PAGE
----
Reopening a Cold Case
King’s DNA matched a sample stored in a state database in connection with a 2003 case in which a 53-year-old woman was raped. The match reopened what had been a cold case, and authorities additionally charged King with the rape and a related robbery, resulting in the life sentence he is now serving.
Through his lawyers, King contended that in collecting DNA before conviction, Maryland carried out an unreasonable search and seizure in violation of the U.S. Constitution’s Fourth Amendment. Not so, countered the state of Maryland. A Wicomico County trial court found him guilty of first-degree rape.
King’s conviction was overturned 5–2 by Maryland’s Court of Appeals, which rejected the state’s argument that collecting DNA was no different than collecting fingerprints from suspects: “Although the Maryland DNA Collection Act restricts the DNA profile to identifying information only, we cannot turn a blind eye to the vast genetic treasure map that remains in the DNA sample retained by the State.”
That “treasure map” includes what scientists know about people through their DNA—and, of particular concern to two lawyers interviewed in recent days, all that remains to be discovered.
“Your fingerprints don’t tell your race, or who you might be related to, or other kinds of information,” Edward J. Naughton, a partner in the Boston office of law firm Brown Rudnick, told GEN. “Your genome contains everything that’s needed, and the government is holding a sample that has your entire DNA profile. And it’s that that really makes DNA different. You can’t reconstruct someone’s risk of developing certain diseases from someone’s fingerprints or their rap sheet.”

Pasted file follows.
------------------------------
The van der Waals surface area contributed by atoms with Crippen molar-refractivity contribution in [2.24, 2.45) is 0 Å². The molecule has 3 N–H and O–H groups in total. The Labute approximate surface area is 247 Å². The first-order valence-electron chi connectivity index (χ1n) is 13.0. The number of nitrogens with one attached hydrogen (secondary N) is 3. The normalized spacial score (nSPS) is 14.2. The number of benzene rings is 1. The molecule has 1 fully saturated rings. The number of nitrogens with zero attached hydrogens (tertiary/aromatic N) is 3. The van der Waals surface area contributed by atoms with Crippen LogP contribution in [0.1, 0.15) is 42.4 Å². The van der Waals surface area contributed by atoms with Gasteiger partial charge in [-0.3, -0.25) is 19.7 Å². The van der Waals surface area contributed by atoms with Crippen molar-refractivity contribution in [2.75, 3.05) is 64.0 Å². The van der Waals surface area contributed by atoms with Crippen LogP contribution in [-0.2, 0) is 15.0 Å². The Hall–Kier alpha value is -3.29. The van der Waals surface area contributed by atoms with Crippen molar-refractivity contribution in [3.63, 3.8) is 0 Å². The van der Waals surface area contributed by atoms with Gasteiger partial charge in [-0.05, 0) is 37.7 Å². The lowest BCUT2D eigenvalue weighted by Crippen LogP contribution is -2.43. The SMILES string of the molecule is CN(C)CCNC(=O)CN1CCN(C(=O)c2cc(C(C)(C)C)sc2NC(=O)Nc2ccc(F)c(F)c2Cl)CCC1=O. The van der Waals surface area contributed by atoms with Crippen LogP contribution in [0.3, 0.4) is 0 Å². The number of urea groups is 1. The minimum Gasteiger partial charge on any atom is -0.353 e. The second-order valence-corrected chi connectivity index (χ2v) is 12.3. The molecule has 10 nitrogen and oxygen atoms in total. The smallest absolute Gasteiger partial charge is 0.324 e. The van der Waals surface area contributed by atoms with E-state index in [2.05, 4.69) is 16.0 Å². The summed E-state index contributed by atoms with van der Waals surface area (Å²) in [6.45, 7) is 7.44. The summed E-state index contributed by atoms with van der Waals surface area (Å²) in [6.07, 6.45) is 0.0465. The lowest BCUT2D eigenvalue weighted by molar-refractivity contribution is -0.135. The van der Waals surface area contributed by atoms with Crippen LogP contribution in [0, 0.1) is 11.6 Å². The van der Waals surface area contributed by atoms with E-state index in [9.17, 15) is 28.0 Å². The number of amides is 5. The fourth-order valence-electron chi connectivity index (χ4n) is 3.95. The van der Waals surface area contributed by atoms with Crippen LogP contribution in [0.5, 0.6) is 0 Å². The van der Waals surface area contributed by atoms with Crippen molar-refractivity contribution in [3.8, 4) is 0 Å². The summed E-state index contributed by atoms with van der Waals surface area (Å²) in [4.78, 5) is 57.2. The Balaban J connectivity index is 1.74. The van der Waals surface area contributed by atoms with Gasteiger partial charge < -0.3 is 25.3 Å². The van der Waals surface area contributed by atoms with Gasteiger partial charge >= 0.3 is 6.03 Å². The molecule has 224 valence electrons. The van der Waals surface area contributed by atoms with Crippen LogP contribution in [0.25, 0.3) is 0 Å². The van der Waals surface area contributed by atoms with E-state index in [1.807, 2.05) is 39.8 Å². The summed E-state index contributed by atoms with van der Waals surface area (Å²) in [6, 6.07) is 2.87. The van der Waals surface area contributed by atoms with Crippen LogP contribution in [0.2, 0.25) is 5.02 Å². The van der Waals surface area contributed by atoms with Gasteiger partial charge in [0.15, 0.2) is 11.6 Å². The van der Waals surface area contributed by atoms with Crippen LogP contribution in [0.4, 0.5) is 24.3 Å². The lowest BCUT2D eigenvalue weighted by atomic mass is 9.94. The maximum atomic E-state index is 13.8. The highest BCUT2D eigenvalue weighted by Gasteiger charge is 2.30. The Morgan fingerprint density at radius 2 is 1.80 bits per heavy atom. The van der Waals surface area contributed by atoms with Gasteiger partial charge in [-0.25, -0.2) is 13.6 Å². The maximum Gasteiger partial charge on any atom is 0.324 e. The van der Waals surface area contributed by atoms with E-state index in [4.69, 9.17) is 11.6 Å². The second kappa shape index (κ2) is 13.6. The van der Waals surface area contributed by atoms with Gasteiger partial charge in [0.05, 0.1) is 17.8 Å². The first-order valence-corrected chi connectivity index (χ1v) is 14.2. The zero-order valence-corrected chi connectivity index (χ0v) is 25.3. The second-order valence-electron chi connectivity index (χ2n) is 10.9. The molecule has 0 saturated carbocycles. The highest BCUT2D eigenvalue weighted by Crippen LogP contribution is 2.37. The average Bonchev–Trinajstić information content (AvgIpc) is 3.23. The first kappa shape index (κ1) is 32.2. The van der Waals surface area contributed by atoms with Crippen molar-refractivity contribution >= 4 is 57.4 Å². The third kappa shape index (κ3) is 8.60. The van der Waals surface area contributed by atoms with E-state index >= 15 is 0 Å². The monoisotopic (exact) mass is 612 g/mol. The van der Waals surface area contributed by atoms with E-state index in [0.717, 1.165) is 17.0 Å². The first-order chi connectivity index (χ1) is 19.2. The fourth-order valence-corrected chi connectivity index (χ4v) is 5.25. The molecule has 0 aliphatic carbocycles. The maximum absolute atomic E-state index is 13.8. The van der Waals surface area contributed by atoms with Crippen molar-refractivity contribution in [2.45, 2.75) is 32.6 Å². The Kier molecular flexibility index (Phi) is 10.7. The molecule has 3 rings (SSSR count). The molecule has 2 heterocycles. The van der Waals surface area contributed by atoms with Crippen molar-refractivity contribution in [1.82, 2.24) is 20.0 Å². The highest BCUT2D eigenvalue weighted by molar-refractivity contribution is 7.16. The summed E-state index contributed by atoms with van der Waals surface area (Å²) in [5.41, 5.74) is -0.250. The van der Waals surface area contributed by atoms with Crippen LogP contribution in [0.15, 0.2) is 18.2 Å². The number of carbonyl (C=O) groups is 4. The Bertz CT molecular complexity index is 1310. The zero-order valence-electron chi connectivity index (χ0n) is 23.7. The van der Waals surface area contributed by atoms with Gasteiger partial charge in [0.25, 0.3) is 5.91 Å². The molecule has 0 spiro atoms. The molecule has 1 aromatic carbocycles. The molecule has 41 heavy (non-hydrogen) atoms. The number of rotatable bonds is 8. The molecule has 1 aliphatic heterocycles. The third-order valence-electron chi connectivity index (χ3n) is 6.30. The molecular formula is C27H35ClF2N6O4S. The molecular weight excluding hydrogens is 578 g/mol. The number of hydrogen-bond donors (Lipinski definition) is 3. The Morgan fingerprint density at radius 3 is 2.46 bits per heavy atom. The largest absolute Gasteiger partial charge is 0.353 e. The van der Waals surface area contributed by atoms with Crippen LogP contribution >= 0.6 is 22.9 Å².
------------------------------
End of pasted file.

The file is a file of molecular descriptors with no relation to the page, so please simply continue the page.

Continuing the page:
Kristina Bieker-Brady, Ph.D., managing partner with the science-focused IP law firm Clark & Elbing in Boston, calls the case a classic example of good facts making bad law: While Maryland authorities convicted King, they did so through a warrantless DNA collection.
“They used that information for the better good of society. But that information goes into a database that can be dipped into for any number of reasons, good or bad. So there’s a real sense among some of us that we need to be very careful about when and under what circumstances we obtain DNA, and how we safeguard that information once we have it,” said Dr. Bieker-Brady, a molecular biologist and geneticist by training.
“Down the road, in ways that we can’t even envision now, there will be information that can be obtained from those sequences that could be detrimental to the individual,” she added.
For example, partial DNA matches involving an arrested suspect can link that person’s family members to other crimes. California, Colorado, Texas, and Virginia are among states that carry out familial searches, according to the FBI.
Beyond families, some suspects are accused wrongly. As Naughton noted, genetic material from a 2004 murder in New York City appeared to match DNA from a chain keeping a subway gate open during an Occupy Wall Street protest last year, but the murder-scene sample was later found to be contaminated.
The patchwork of state laws and procedures complicates efforts to resolve issues raised by the case. In addition to FBI’s Combined DNA Index System or CODIS, DNA databases are maintained by most states, each with their own procedures for whom to sample, and the crimes for which suspects may undergo testing upon arrest.